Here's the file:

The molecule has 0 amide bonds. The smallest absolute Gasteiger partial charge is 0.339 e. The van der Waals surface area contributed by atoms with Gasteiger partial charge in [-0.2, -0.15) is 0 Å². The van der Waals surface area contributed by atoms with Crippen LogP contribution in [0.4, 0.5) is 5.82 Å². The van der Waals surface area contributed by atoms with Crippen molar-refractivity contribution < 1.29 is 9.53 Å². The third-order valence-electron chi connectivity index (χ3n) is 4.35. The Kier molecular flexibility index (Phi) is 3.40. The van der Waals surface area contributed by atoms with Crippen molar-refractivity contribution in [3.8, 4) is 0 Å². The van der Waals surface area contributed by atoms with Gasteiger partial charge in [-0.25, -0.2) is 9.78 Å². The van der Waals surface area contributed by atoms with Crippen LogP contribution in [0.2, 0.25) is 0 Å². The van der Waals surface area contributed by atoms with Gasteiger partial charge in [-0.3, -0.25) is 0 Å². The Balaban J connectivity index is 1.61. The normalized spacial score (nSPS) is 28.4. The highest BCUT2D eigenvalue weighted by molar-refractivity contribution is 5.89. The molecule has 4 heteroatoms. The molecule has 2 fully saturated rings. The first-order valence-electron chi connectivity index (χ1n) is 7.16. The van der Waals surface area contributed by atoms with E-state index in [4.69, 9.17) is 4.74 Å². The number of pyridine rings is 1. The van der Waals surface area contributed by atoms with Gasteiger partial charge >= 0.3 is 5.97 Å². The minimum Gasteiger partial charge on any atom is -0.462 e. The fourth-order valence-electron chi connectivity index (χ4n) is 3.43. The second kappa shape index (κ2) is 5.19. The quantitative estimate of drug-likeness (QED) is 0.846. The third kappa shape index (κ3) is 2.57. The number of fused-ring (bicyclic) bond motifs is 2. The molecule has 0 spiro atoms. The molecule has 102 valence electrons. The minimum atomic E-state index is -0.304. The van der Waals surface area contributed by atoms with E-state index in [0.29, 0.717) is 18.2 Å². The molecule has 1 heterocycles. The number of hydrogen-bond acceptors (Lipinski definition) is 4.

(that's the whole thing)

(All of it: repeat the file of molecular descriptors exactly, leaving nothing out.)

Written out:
The molecule has 0 amide bonds. The smallest absolute Gasteiger partial charge is 0.339 e. The van der Waals surface area contributed by atoms with Gasteiger partial charge in [-0.2, -0.15) is 0 Å². The van der Waals surface area contributed by atoms with Crippen LogP contribution in [0.4, 0.5) is 5.82 Å². The van der Waals surface area contributed by atoms with Crippen molar-refractivity contribution < 1.29 is 9.53 Å². The third-order valence-electron chi connectivity index (χ3n) is 4.35. The Kier molecular flexibility index (Phi) is 3.40. The van der Waals surface area contributed by atoms with Crippen molar-refractivity contribution in [3.8, 4) is 0 Å². The van der Waals surface area contributed by atoms with Gasteiger partial charge in [-0.25, -0.2) is 9.78 Å². The van der Waals surface area contributed by atoms with Crippen LogP contribution in [0.2, 0.25) is 0 Å². The van der Waals surface area contributed by atoms with Gasteiger partial charge in [-0.3, -0.25) is 0 Å². The Balaban J connectivity index is 1.61. The normalized spacial score (nSPS) is 28.4. The highest BCUT2D eigenvalue weighted by molar-refractivity contribution is 5.89. The molecule has 4 heteroatoms. The molecule has 2 fully saturated rings. The first-order valence-electron chi connectivity index (χ1n) is 7.16. The van der Waals surface area contributed by atoms with E-state index in [4.69, 9.17) is 4.74 Å². The number of pyridine rings is 1. The van der Waals surface area contributed by atoms with Gasteiger partial charge >= 0.3 is 5.97 Å². The minimum Gasteiger partial charge on any atom is -0.462 e. The fourth-order valence-electron chi connectivity index (χ4n) is 3.43. The second kappa shape index (κ2) is 5.19. The quantitative estimate of drug-likeness (QED) is 0.846. The third kappa shape index (κ3) is 2.57. The number of fused-ring (bicyclic) bond motifs is 2. The molecule has 0 spiro atoms. The molecule has 102 valence electrons. The minimum atomic E-state index is -0.304. The van der Waals surface area contributed by atoms with E-state index in [0.29, 0.717) is 18.2 Å². The molecule has 1 heterocycles. The number of hydrogen-bond acceptors (Lipinski definition) is 4.